It’s a modern version of a dark fable involving a hare, a turtle and a fox.

Maine Audubon is seeking three “invaluable” exhibit items that were stolen last weekend from its wildlife education collection: a snowshoe hare and a pond turtle, each preserved by a taxidermist and mounted in a Plexiglas box, and a red fox pelt.

The display pieces were taken from an Audubon instructor’s locked vehicle while it was parked in a Portland parking garage. They’re part of a state-licensed, 130-piece scientific collection of wildlife specimens that are considered difficult to replace and critical to education programs offered by Audubon and classroom teachers across Maine.

“These are things that are hard to come by,” said Eric Topper, Audubon’s education director. “They have been in our collection for decades and are part of Audubon’s legacy. They’re an important part of who we are and what we offer the community.”

Audubon’s scientific collection, which is on display at its headquarters in Falmouth, is made up of preserved mammals, birds and reptiles that were found dead in the wild or on a roadside, as well as pelts and other parts of animals, Topper said. While none of the stolen items is an endangered species, it could take months or years to replace them.



The instructor, who lives in Portland, had the exhibit items in the back seat of her Ford pickup because they had been on display at the Home Energy Fair held Saturday at Falmouth Elementary School. Audubon’s booth offered information about solar energy and educational activities for children.

When the fair ended, the instructor headed home to Portland around 3:30 p.m. and parked in the Custom House Parking Garage at 25 Pearl St., in the heart of the Old Port. The exhibit items were covered by a blanket. She used the truck to go grocery shopping Sunday morning, when the items appeared to be undisturbed. The truck was back in the parking garage by 1 p.m.

The instructor noticed the three items were missing when she started to unload the truck Monday morning at Audubon headquarters in Falmouth. The driver’s side window didn’t work when she first got in the vehicle that day, but she had attributed the problem to cold weather.

Now, it appears that someone may have used a tool to break into the cab and take the items sometime between 1 p.m. Sunday and 8 a.m. Monday. The culprit didn’t take a large sign, a raccoon pelt and other educational items that also were in the truck. The instructor reported the stolen items to Portland police.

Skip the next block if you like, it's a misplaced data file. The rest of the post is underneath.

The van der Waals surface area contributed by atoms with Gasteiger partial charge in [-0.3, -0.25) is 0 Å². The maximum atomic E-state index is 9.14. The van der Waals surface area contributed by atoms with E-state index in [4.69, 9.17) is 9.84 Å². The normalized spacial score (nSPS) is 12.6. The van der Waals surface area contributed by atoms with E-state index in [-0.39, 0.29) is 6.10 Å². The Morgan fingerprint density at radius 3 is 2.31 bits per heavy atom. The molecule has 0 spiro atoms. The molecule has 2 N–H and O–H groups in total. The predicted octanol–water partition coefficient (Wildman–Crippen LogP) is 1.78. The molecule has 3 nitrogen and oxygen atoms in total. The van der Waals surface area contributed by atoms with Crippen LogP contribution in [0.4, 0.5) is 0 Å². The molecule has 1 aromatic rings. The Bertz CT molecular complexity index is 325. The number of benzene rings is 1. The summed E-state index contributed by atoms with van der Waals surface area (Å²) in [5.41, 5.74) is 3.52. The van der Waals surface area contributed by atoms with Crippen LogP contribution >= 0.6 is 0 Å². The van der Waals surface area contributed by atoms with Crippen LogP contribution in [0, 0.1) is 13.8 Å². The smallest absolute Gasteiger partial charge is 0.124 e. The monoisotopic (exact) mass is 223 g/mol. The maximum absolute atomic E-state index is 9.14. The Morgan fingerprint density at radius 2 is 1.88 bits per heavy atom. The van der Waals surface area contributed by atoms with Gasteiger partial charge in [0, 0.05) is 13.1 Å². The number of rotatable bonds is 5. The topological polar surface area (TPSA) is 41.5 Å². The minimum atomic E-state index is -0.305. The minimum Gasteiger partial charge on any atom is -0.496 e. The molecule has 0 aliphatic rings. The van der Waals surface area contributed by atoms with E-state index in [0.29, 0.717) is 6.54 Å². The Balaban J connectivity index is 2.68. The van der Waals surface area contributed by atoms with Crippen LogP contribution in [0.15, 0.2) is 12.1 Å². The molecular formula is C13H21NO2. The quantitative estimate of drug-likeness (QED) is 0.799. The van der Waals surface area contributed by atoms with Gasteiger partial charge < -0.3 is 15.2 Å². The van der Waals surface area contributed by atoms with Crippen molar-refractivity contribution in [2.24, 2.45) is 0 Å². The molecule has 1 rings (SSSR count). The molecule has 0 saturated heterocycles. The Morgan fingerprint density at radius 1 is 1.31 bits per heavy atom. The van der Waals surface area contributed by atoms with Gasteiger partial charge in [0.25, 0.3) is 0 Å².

“You think, ‘Who would want those things?’ But people collect those things all the time,” Topper said.



Audubon has a scientific collector’s permit from the Maine Department of Inland Fisheries and Wildlife, which is granted to schools and other institutions as a way to monitor collections that may include protected, regulated or endangered species. Not only is it illegal to possess stolen items, it’s also illegal to have a scientific collection without a permit, said Brenda Lord, licensing secretary at the state agency.

The stolen snowshoe hare has a springtime coat, showing how the fur changes from winter white to summer brown. It was one of a pair of preserved snowshoe hares in the collection – the other has a white coat. Its Plexiglas box is marked with a small No. 3 and a small, round Audubon logo.

The pond turtle is an older, faded specimen of an undetermined species. Its Plexiglas box is marked with a No. 32. The red fox pelt is marked with a No. 9 in green marker and its nose is loose.

Portland police did not return messages seeking comment Wednesday.


Dennis Theriault, a taxidermist who lives in Sanford, said it would be difficult to place a value on the stolen items. He recently ordered an 8-by-12-by-16-inch Plexiglas box that cost $225. He charges $120 to tan a fox hide, and $500 to mount snowshoe hares for hunters.


“They’re a lot of work,” Theriault said. “But that would be replacement value. Most people don’t want something they didn’t shoot. They’re not going to get much money for (the stolen items). They’ll be lucky to get $100 for the fox hide on eBay.”

Maine Audubon posted the “bad news” Tuesday on its Facebook page and asked for help in getting the items back. Comments on the post ranged from “Terrible!” to “People are just … CRUEL!!!”

The theft has left Audubon staff members upset and hoping for a happier ending to this tale.

“This is a big hole in our collection,” Topper said. “There are teachers who are counting on using that hare in their classrooms this spring.”

Kelley Bouchard can be contacted at 791-6328 or at:

[email protected]

Twitter: KelleyBouchard

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